By now, almost every art-goer in Boston is eerily familiar with the empty, ornate frames hanging on the walls of the Isabella Stewart Garnder Museum – reminders of a tragic and heartbreaking theft. The armed raid that took place almost fourteen years ago on Sunday, March 18, 1990, was dazzlingly simple. Two men dressed as Boston police officers convinced gallery guards to allow them to enter. The guards were tied up and in an 80-minute spree, the thieves relieved the museum of 13 pieces in total: 11 paintings and sketches, including works by Rembrandt, Vermeer, Manet and Degas; a 3,000-year-old Chinese beaker; and the bronzed top of a Napoleonic flagstaff. Strangely, they failed to take the museum's most prized work, Titian's Rape Of Europa, which was left untouched, even though it has been described by experts as arguably the greatest painting in America. Still, the $300 million loss is considered the largest heist of artwork ever. **
Now, in an interview with ABC’s “Primetime Thursday, ” the investigation seems to be once again indebted to William P. Youngworth III, who has long contended that he knows what happened to the stolen art. A former antiques dealer and ex-convict, Youngworth engaged in “intense but ultimately fruitless negotiations with the US attorney's office in 1997 over his claim that he could arrange the paintings' return in exchange for complete immunity and the reward money” – a reported $5 million.
Near the fourteenth anniversary of the theft, rumors of links to the Irish Republic Army have surfaced although Patrick Nee, a former associate of South Boston crime boss James “Whitey” Bulger denied of any IRA-Gardner connection. Nee dismissed such claims as attempts by Youngworth the cash in on movie and book offers: "Everyone's gone Hollywood. The bug's bitten everybody in this town."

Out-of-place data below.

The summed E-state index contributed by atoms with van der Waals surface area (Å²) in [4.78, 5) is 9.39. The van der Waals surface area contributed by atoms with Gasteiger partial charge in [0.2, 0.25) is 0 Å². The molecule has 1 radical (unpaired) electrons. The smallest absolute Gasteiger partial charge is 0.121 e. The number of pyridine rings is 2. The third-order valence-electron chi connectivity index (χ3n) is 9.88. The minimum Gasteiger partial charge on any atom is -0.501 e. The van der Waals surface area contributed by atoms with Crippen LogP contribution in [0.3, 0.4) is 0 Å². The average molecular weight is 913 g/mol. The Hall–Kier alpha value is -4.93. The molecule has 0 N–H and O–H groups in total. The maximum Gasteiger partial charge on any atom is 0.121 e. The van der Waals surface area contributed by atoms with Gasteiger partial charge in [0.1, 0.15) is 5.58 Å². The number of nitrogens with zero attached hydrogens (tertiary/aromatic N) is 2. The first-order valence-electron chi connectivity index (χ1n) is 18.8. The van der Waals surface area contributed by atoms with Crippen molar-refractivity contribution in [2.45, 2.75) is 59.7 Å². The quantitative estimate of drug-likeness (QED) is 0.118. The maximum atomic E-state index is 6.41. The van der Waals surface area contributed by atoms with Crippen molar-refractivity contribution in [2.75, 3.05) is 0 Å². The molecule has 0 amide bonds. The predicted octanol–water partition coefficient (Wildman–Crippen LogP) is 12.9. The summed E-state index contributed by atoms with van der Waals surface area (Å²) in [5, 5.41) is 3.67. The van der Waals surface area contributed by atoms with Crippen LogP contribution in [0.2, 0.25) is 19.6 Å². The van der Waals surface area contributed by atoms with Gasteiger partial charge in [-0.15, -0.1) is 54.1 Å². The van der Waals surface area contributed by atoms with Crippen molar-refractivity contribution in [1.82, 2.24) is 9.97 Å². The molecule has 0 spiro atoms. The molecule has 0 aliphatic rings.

At this point, there is of course a good deal of skepticism by authorities pertaining to the location and condition of the masterpieces. Although images and even scraped paint samples have supposedly been provided to investigators, there still exists a good number of moral questions regarding such negotiations with known criminals.
According to the Boston Globe: US Attorney Michael J. Sullivan said that the FBI continues to actively investigate the theft."I think under the right circumstances we would consider immunity in exchange for the return of the artwork," said Sullivan, adding that 14 years after the heist investigators still don't have the information they need to locate the artwork. "There are probably only a handful of people out there who know how the artwork was taken and a handful of people who know where it is. I would encourage those people to contact this office and the FBI to see if we could reach an agreement for the return of the artwork."*
In what seems to be the biggest Whodunit? in art’s history, one cannot help but be intrigued by the thought that the paintings might still be hanging out near the city. A reported friend of Youngworth, Myles Connor also still claims that he can help expedite the paintings' return, if he were given the go-ahead from the authorities, although he also says that he doesn't personally know of their whereabouts. "I believe they remain in the Boston area," he says, "within a 40-mile radius of the city."**
In 1997, Boston Herald reporter Tom Mashberg found himself talking to mysterious figures who were offering to take him for a drive downtown for the scoop of a lifetime. Speaking to the Guardian he stated, "I was out on a limb on this," he says. "It was late, it was dark. Nobody knew. Not even my editor." The reporter proceeded to journey into a unused warehouse in central Boston in what is no less than a scene from the best heist movie never made: “One night in mid-August, at around 2am, he was taken by some decidedly nervous and furtive-looking figures to a disused warehouse in central Boston. He describes a woman with dreadlocks coming to the car. "Billy sent us," the driver told her. Mashberg says she and other men took him up some stairs to a storage locker, where they pulled out a rolled-up canvas. By torchlight he saw what he believes was Rembrandt's Storm On The Sea Of Galilee.**
The empty frames, missing the paintings (which were cut from their frames) can be seen daily at the Gardner Museum.
*Courtesy of the Boston Globe.
**Courtesy of the Guardian. http://www.guardian.co.uk
The News Editor also remains a mystery.